- Length: 7-9cm (2.8-3.5 inches)
- Weight: 2-5g (0.1-0.2oz)
- Wingspan: Avg 11cm (4.3 inches)
- Rufous Hummingbird Scientific Name: Selasphorus rufus
- Spring Migration: February-May
- Fall Migration: June-October
Rufous Hummingbirds have slender bodies, short wings, and a tapered tail.
Males have orange-brown or coppery rufous upperparts, sides, and tails. They have a striking, iridescent orange-red throat, and some have green specs on their backs.
Females have metallic green upperparts, white throats with bronze-colored spots, white underparts, and orange-brown or rufous sides.
You can identify Rufous Hummingbirds by their orange-brown coloration and the iridescent orange-red throat of the males.
They use a slender, curved beak to feed on nectar from flowers.
In flight, their wings are rapid and buzzing and known to hover in place for extended periods.
You can spot Rufous Hummingbirds in various habitats, including open woodlands, mountain meadows, forest edges, and gardens.
They breed in areas with forest edges that have dense understory in the Pacific Northwest.
During migration and winter, they can be seen in areas from California to Texas, Mexico, Central America, and the Gulf Coast coastal areas.
As with most hummingbirds, Rufous Hummingbirds’ primary food source is nectar, which they consume from various tubular flowers, including penstemons, columbines, and salvias.
They also eat small insects and visit hummingbird feeders during fall migration.
- Rufous Hummingbirds have one of the longest migrations of any North American hummingbird, traveling up to 3,000 miles from their breeding grounds in the Pacific Northwest to their wintering grounds in southern Mexico.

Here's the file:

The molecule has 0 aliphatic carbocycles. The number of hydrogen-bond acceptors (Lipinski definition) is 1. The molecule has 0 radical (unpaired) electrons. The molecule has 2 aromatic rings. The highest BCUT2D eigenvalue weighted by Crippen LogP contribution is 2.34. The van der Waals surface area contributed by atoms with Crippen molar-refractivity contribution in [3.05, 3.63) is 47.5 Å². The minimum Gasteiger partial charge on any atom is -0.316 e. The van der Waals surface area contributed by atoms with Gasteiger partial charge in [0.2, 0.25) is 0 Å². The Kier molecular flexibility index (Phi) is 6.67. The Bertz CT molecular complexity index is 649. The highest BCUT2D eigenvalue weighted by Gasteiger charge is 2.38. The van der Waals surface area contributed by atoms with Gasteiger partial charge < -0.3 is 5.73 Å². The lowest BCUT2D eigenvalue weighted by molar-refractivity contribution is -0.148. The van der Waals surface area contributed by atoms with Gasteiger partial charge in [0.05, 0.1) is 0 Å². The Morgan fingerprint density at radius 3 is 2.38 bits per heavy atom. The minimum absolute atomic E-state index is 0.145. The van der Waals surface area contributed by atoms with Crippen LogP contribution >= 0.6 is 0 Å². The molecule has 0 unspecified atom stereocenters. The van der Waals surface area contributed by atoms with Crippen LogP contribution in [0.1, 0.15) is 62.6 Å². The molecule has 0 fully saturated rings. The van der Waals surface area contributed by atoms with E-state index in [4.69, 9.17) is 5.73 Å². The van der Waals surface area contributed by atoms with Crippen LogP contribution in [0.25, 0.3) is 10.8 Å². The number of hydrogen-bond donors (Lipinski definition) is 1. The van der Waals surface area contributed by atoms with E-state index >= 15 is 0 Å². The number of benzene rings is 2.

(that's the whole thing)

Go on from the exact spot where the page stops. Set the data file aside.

- They are one of the most aggressive hummingbirds and will defend their territory fiercely against other hummingbirds, even birds much larger.
- The Rufous Hummingbird is the most common hummingbird species found in Alaska.
Frequently Asked Questions (FAQs)
How many types of hummingbirds are in New York?
There are two types of Hummingbirds seen in New York during the year. Only the Ruby-throated Hummingbird is a regular visitor during the summer, and the Rufous Hummingbird is an accidental visitor to the state during the fall migration season.
How long do hummingbirds stay in New York?
Hummingbirds are only seen in New York for a few months before they migrate south for winter.
Keep An Eye Out For Hummingbirds In New York State
Hummingbirds are a beautiful sight throughout North America, but residents of New York State only get to see the Ruby-throated hummingbird regularly during the breeding season.
The other unlikely visitor is the Rufous Hummingbird, and it is genuinely a rare sight, with residents reporting sightings of this tiny bird around the Syracuse area during the fall migration season.
Whether you’re a bird-watching enthusiast or just someone who enjoys learning about nature, taking some time to learn about the kinds of hummingbirds you will likely see in New York State will provide you with a newfound appreciation for these exciting birds.
Remember, you can also attract hummingbirds to your backyard by providing nectar-rich flowers or setting up a hummingbird feeder filled with delicious sugar water.
We hope this article has provided all the information you need. If you have questions about identifying more species of birds in New York State or finding out which ones live near you, let us know!
We would love to help identify new bird species for our readers.